But we went to look at both the grammar and the comprehensive school (which has a grammar stream) and all of us decided that school would be better for DS.

Our reasons were that his old school friends go there (albeit in different streams), he can walk to school as opposed to buses so he's home almost an hour earlier than his school friends who went to the grammar school. Although the comprehensive has a lesser reputation than the grammar we found the teachers more open and seemingly warm - case in point, we got to the final classroom on the grammar school tour with 10 minutes to go until the end of the sessions. The teacher was locking up (early) and refused to let us have a look around because 'it would take more than 10 minutes'. At the comprehensive we peeked into a classroom as we were leaving and, even though it was after sessions had ended (we were on the way out) the teacher called us back and asked if we wanted to have a quick look around. We just felt we (and more importantly, DS) were important at the comprehensive. So that swayed it for us.

He's learning at a rate of knots and is really being stretched. He's in a class with similarly academic children (obviously) so he's bouncing ideas around with kids who really want to learn, who really want to achieve.

It's worth checking and finding out if there is a stream for the grammar level kids. DS had to sit a test (along with all the other kids to help them stream them correctly) so, even those who didn't sit the 11 plus or failed it ended up in the grammar stream if they should the aptitude in that test. The nice thing about it is that, if the kids begin to show aptitude they can be moved up streams and if they're struggling they can be moved down. Two of the kids in DS's year were moved down last term because they really were struggling to the point of tears. They love their new stream because they're near the top in it and can cope with the work. They wouldn't have had that chance in a grammar school.

Ihavealwaysknown Sun 24-Mar-19 21:39:38

We don’t live in an 11+ area but the two high schools in our town fluctuate massively over time. Our safety net was getting out DD christened Catholic to allow her access to 1 of 2 local(ish) catholic high schools. Not ideal, but we figured it was important and can’t see ourselves moving out of current town as we quite like it here!

bibbitybobbityyhat Sun 24-Mar-19 21:41:36

I would move house if you possibly can. The schools are much better in a non grammar area and you won't have to put yourself and your child all the ridiculous 11+ shite/worry.

Mustbetimeforachange Sun 24-Mar-19 21:44:43

Is it Buckinghamshire? The quality of the secondary modems (known as Upper Schools) is very variable. You do have to remember that the grammar schools have creamed off 30% of the students, so the results are always going to look much worse.

FullOfJellyBeans Sun 24-Mar-19 21:52:39

YANBU. I live in a grammar area and did some volunteer teaching in local schools. They were terrible. Really bad and have always been (overcrowded class rooms, terrible bullying - children don't feel safe around the school or using the bathrooms, no resources or teaching for higher ability students). I would move to avoid them to be honest. There are some genuine comprehensives a little further away so it's possible for people I live to move a little way while keeping younger siblings in the same primary.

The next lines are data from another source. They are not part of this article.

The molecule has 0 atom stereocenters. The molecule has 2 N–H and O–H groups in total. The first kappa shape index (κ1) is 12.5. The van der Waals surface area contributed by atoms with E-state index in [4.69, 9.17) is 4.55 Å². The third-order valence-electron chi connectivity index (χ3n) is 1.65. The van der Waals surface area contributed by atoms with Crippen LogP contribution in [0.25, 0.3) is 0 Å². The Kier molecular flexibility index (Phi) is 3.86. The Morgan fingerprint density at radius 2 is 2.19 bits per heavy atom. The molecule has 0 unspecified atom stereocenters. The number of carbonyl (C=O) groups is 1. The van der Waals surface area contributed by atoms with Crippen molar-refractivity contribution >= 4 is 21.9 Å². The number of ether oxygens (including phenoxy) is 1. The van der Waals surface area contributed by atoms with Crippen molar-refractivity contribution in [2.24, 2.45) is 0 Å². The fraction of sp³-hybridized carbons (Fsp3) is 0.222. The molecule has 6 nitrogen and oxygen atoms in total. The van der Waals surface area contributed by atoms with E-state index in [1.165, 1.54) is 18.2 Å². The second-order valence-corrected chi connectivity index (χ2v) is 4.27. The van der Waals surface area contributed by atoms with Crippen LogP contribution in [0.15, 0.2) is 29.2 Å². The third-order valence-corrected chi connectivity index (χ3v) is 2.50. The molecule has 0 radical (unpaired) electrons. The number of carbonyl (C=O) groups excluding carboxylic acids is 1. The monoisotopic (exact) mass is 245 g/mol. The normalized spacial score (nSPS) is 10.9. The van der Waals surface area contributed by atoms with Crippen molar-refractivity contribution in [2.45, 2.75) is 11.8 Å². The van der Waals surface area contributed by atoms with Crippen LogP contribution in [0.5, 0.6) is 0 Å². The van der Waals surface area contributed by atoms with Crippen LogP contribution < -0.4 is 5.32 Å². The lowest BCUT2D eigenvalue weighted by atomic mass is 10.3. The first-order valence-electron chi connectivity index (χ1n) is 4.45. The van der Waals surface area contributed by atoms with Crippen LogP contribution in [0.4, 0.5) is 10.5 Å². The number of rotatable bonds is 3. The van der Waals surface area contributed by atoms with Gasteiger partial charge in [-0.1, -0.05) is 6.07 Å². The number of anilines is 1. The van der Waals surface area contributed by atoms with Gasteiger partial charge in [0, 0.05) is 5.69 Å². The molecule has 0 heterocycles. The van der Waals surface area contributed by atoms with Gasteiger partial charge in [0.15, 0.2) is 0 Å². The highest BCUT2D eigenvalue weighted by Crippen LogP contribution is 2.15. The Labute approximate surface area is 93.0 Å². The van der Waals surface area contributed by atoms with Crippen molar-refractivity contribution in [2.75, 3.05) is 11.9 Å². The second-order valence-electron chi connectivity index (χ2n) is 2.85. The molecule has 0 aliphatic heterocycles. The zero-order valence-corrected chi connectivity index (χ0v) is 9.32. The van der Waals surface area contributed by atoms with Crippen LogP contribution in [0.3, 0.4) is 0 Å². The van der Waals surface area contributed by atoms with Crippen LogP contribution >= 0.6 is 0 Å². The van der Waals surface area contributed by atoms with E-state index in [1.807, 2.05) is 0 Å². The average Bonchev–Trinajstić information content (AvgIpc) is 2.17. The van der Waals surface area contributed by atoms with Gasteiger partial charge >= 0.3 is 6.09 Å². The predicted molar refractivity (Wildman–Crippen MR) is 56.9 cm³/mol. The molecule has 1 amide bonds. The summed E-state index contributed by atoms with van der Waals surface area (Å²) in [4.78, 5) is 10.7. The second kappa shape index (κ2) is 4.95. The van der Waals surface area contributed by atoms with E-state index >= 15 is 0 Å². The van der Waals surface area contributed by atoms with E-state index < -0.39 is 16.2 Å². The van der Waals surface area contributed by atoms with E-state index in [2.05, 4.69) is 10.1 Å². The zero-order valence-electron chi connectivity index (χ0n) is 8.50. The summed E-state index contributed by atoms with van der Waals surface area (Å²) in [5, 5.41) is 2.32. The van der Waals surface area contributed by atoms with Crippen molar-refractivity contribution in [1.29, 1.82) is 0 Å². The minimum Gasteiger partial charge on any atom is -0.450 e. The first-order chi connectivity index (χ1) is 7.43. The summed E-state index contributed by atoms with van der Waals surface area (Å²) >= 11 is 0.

HopelesslydevotedtoGu Sun 24-Mar-19 21:58:33

I would move area. I wouldn't want my kids to have the years of tutoring typical in grammar areas, and I wouldn't want them to have the stress of the exam and possibly failing. I would move to an area with good comprehensive schools.

Your DC will make new friends if you move.

puppy23 Sun 24-Mar-19 22:00:17

It isn't just about the grades she's likely to get at these other schools. Its about the behaviour in these lower ranking schools too, which is often much poorer. Using the poorly ranking school near me as example I've heard some true horror stories surrounding bullying, and many children concequently having to leave the school. I don't want to worry you further, but its another important variable.

Stressingismyhobby Sun 24-Mar-19 22:03:46

Thought of moving makes me want to cry...I know they’d make new friends but they’d take it so,so badly...

It’s Bexley. Any experience of schools in this area much appreciated!!

wejammin Sun 24-Mar-19 22:04:04

YANBU, we are also in a grammar area and our local non grammar is appalling. We need to move anyway as we have just had DC3 in a 2 bed house, and the secondary school issue is one at the top of our list.

SnowdropsiUnderTrees Sun 24-Mar-19 22:08:30

Move to Winchester.

Mustbetimeforachange Sun 24-Mar-19 22:09:27

Honestly, by Christmas of year 7 your children will have new friends even if they go to school with the current ones.

Kolo Sun 24-Mar-19 22:10:28

I think you’re worrying prematurely. You really need to have a look round the comprehensives yourself, and look into their exam stats better. What do you mean by ‘average’, for example? Average progress, achievement? Because, in a grammar area, the comprehensives will always take a hit as the highest achievers are creamed off.

I went to a grammar myself, then taught in comprehensives. Most kids, wherever they are, want to do well. The idea that comps are full of ‘oiks’ Is pretty insulting. Having known thousands of students and their parents over the last 2 decades, the vast majority are good people, want their kids to be happy and do well. There are some proper sink schools, though, but you’d have to actually visit the schools to find out.

missyB1 Sun 24-Mar-19 22:12:23

I know exactly what you mean, we also live in. Grammar area. Here people start tutoring from year 2! The comprehensives here are awful, it’s not just the results it’s behaviour, violence, drugs etc
We are lucky that we can just about afford to go private to avoid the whole shit show. I’ve tried to persuade dh to move but it’s very tricky with his job.